I had a outlet burn up and throw the main breaker.Now one wall of the living room doesn't have power to the outlets and and two lights on the same wall. And there are odd (one here and one on the other side of the side) outlets in the kitchen and one in the bathroom the doesn't work. All the breaker are on and my tester indicates there is power going through all the hot wires in the breaker box. Please help
2Did you replace the outlet that burned? Can you elaborate on what happened to cause the outlet to burn?– Bart van Ingen SchenauFeb 16 at 8:08
3Show us a picture of your breakers panel with what you call main breaker– RuskesFeb 16 at 8:22
2Quite a few outlets are part of a circuit, wires go to the outlet and then provide power to other outlets/lights. If one outlet is removed, then the others will not work unless the wires are connected, though a new outlet or wire connections.– crip659Feb 16 at 12:21
2Pictures of your breaker panel, indicating which breaker tripped, and pictures of the burnt outlet and its replacement (showing the wiring of the original and replacement) will go a long way toward helping us help you figure out the problem.– FreeManFeb 16 at 12:49
I suspect @crip659 has the right guess. Knowing exactly what was done to replace the burnt outlet would clinch it.– keshlamFeb 16 at 14:02
When there is a big overload, particularly big enough to trip the main breaker, anything/everything in the same circuit can be affected, and possibly even other circuits, though I think that is unlikely.
- Determine which circuit(s) are affected
Identify everything that is currently not working. If you think you know which breaker controls all of that, turn it off and see if anything else stops working. If nothing else stops working then you've probably got the right circuit. If something else stops working it may still be the correct breaker, because it could be a problem in the middle of the circuit, but you need to make sure for safety's sake.
Ideally you should take this time to identify every circuit - i.e., what each breaker controls (lights, receptacles, appliances, etc.).
It is quite possible that you have two breakers that affect this circuit. If that is the case, they should be either an actual double-breaker or two single breakers next to each other and handle-tied. That would be an MWBC, Multi-Wire Branch Circuit. But sometimes such things are not set up correctly. And it is also possible (due to neutral mis-wiring issues) to have additional circuits affected by a problem that started in one circuit.
- Check every part of the circuit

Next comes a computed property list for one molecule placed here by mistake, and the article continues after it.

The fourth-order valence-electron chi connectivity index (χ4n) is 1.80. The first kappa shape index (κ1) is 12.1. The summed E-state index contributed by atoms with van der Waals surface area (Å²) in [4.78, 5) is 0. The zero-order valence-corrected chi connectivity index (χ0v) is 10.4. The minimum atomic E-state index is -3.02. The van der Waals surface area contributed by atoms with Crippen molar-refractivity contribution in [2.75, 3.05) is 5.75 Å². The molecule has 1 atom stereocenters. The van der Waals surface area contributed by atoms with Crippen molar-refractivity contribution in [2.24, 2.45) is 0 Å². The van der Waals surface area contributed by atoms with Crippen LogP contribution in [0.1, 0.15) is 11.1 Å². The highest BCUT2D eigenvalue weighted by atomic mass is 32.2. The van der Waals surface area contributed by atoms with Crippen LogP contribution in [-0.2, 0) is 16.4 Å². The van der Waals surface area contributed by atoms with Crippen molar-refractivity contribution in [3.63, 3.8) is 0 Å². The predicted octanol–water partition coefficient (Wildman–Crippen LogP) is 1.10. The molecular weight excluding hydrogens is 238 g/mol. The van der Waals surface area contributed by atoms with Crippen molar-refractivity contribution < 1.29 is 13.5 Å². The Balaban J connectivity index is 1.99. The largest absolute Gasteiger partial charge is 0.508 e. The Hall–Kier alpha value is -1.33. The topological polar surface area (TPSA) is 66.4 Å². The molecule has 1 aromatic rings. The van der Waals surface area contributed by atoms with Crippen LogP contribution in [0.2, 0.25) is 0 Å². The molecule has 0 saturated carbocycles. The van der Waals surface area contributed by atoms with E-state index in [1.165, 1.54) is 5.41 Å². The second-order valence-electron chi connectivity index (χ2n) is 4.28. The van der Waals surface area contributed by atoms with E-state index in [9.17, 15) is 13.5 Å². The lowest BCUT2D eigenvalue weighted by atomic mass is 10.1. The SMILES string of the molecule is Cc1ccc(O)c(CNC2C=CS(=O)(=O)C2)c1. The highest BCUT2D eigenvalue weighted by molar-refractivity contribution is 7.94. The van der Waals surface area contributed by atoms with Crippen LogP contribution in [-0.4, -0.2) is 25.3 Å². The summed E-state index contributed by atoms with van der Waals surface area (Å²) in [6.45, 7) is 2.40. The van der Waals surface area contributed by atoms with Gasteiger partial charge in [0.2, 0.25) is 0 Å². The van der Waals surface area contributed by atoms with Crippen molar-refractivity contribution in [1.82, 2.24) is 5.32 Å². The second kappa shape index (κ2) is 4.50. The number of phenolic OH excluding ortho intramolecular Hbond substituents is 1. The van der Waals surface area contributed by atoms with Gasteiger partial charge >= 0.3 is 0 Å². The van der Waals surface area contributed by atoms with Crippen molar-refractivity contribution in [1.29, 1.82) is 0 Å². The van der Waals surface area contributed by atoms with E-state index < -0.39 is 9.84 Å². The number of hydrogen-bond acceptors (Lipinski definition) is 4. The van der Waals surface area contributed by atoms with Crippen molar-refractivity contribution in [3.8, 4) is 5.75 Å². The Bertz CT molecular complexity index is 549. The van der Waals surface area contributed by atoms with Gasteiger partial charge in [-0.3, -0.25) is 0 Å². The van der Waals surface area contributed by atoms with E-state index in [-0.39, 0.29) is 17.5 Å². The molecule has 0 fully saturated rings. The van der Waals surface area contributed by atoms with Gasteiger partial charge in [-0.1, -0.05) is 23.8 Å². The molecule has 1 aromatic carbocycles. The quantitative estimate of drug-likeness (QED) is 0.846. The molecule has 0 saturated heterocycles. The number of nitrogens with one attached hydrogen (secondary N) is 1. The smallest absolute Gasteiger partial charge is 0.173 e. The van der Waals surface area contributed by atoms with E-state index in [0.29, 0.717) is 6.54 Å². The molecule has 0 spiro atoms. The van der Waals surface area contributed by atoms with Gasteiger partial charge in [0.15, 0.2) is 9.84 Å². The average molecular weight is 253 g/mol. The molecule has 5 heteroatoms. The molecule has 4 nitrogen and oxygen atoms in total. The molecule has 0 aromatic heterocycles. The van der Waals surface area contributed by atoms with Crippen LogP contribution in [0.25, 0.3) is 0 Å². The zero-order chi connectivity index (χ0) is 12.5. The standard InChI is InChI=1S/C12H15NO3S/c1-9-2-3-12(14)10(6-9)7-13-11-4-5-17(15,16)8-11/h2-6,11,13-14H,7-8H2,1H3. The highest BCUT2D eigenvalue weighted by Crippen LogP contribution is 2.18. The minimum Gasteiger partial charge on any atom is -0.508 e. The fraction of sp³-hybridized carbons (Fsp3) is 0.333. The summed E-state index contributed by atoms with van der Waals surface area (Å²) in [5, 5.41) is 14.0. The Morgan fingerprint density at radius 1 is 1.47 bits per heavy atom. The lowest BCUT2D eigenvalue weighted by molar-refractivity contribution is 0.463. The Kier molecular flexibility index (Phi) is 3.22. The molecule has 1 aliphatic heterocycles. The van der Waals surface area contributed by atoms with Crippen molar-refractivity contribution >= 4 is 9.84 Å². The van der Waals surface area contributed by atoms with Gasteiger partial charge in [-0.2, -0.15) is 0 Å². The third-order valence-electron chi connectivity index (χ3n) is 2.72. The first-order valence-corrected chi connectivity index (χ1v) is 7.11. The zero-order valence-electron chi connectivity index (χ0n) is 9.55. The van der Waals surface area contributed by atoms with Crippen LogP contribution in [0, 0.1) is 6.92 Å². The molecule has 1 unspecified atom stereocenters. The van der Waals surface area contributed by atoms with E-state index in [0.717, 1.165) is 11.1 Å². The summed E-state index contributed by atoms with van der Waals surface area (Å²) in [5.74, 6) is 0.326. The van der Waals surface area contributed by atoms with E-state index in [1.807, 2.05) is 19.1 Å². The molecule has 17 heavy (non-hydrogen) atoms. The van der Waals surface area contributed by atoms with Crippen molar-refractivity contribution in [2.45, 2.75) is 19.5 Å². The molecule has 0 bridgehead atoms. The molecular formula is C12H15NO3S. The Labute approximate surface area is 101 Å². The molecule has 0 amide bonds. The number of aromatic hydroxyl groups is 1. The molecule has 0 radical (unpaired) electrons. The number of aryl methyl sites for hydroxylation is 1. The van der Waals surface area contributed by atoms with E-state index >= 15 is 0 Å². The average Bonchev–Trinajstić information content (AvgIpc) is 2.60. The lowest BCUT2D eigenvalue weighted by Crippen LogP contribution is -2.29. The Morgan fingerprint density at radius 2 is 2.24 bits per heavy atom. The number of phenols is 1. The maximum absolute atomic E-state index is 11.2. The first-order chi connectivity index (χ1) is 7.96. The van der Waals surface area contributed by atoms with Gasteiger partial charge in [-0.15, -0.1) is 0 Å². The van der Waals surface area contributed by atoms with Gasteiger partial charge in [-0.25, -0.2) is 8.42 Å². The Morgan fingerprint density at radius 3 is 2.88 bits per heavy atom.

Now that you know which circuit(s) is affected, leave them off and start working. Go to every affected receptacle, light, switch or other device. Open up the box. Double-check with a Non-Contact Voltage Meter to make sure everything is dead. (You could have, for example, a multiple switch junction box with switches on different circuits including the problem circuit and another circuit that is working perfectly fine.) Don't pull out any wires, receptacles, switches, etc. unless the NCVM shows nothing on any wires.
For each affected item, check for:
- Backstab connections - these are problematic in general and even more so when there is an overload. Change any (whether they look messed up or not) to screw terminals.
- Burnt wires - Clean up, tape up (with matching color electrical tape - black or red for hot, white for neutral), make sure you have clean copper and reconnect to screw terminals.
- Burnt, loose, melted, etc. wire nuts - Replace, checking and cleaning up wires if affected.
- Burnt, melted, etc. receptacles and switches - Replace. When you do that, look for "spec grade" devices, particularly for "screw to clamp" connections so that you can use straight-in wire connections without using backstabs.
If you find:
- Burnt/melted plastic boxes (metal won't burn or melt that fast) they should be replaced.
- Wires that are too short to work with safely (either because they were short to begin with or because of damage)
those are a bit of bigger task - post pictures and details and ask for help.
Once you are all done, turn on the breaker and see what happens. Don't freak out if it trips immediately. (Do freak out if the main breaker trips again.) Fixing/replacing a whole bunch of receptacles and switches can easily include some mishaps along the way, usually fixed by carefully checking everything and, if old boxes are really tight, adding some electrical tape to keep screws from touching metal boxes.
If you know the path followed from the breaker to the devices, you could work on them one at a time with on-going connections left disconnected. But while that is, in my opinion, a better way to work, it requires a little more work to figure out the path first.